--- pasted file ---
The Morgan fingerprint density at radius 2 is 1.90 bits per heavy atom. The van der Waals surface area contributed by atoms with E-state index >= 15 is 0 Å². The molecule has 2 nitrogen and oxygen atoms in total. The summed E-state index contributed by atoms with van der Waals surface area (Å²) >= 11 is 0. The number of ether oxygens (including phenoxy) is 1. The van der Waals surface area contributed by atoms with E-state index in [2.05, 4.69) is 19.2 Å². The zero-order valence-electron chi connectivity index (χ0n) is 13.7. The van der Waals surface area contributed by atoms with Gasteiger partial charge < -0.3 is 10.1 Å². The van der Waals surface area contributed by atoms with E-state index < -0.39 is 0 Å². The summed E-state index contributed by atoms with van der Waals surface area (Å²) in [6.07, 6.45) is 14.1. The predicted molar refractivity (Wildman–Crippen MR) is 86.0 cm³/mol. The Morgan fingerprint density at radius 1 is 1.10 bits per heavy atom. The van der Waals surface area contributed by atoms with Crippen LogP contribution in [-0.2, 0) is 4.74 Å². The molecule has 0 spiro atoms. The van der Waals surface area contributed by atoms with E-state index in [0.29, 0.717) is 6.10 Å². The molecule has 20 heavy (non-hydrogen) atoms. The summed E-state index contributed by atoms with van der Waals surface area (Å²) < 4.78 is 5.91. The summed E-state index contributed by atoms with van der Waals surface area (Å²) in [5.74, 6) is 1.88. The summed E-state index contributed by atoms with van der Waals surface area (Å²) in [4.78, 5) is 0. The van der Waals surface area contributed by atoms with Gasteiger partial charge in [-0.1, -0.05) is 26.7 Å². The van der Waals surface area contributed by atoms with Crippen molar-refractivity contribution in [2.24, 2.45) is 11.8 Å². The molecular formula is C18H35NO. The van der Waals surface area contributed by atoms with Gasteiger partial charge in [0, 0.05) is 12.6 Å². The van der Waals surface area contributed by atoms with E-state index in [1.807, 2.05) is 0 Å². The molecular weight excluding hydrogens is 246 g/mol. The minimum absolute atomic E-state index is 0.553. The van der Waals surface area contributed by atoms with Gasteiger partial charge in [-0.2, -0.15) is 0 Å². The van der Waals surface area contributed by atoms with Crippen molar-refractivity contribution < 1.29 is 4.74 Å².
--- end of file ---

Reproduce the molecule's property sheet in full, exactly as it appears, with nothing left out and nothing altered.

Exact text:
The Morgan fingerprint density at radius 2 is 1.90 bits per heavy atom. The van der Waals surface area contributed by atoms with E-state index >= 15 is 0 Å². The molecule has 2 nitrogen and oxygen atoms in total. The summed E-state index contributed by atoms with van der Waals surface area (Å²) >= 11 is 0. The number of ether oxygens (including phenoxy) is 1. The van der Waals surface area contributed by atoms with E-state index in [2.05, 4.69) is 19.2 Å². The zero-order valence-electron chi connectivity index (χ0n) is 13.7. The van der Waals surface area contributed by atoms with Gasteiger partial charge < -0.3 is 10.1 Å². The van der Waals surface area contributed by atoms with E-state index < -0.39 is 0 Å². The summed E-state index contributed by atoms with van der Waals surface area (Å²) in [6.07, 6.45) is 14.1. The predicted molar refractivity (Wildman–Crippen MR) is 86.0 cm³/mol. The Morgan fingerprint density at radius 1 is 1.10 bits per heavy atom. The van der Waals surface area contributed by atoms with Crippen LogP contribution in [-0.2, 0) is 4.74 Å². The molecule has 0 spiro atoms. The van der Waals surface area contributed by atoms with E-state index in [0.29, 0.717) is 6.10 Å². The molecule has 20 heavy (non-hydrogen) atoms. The summed E-state index contributed by atoms with van der Waals surface area (Å²) < 4.78 is 5.91. The summed E-state index contributed by atoms with van der Waals surface area (Å²) in [5.74, 6) is 1.88. The summed E-state index contributed by atoms with van der Waals surface area (Å²) in [4.78, 5) is 0. The van der Waals surface area contributed by atoms with Gasteiger partial charge in [-0.1, -0.05) is 26.7 Å². The van der Waals surface area contributed by atoms with Crippen molar-refractivity contribution in [2.24, 2.45) is 11.8 Å². The molecular formula is C18H35NO. The van der Waals surface area contributed by atoms with Gasteiger partial charge in [0, 0.05) is 12.6 Å². The van der Waals surface area contributed by atoms with E-state index in [1.807, 2.05) is 0 Å². The molecular weight excluding hydrogens is 246 g/mol. The minimum absolute atomic E-state index is 0.553. The van der Waals surface area contributed by atoms with Gasteiger partial charge in [-0.2, -0.15) is 0 Å². The van der Waals surface area contributed by atoms with Crippen molar-refractivity contribution < 1.29 is 4.74 Å².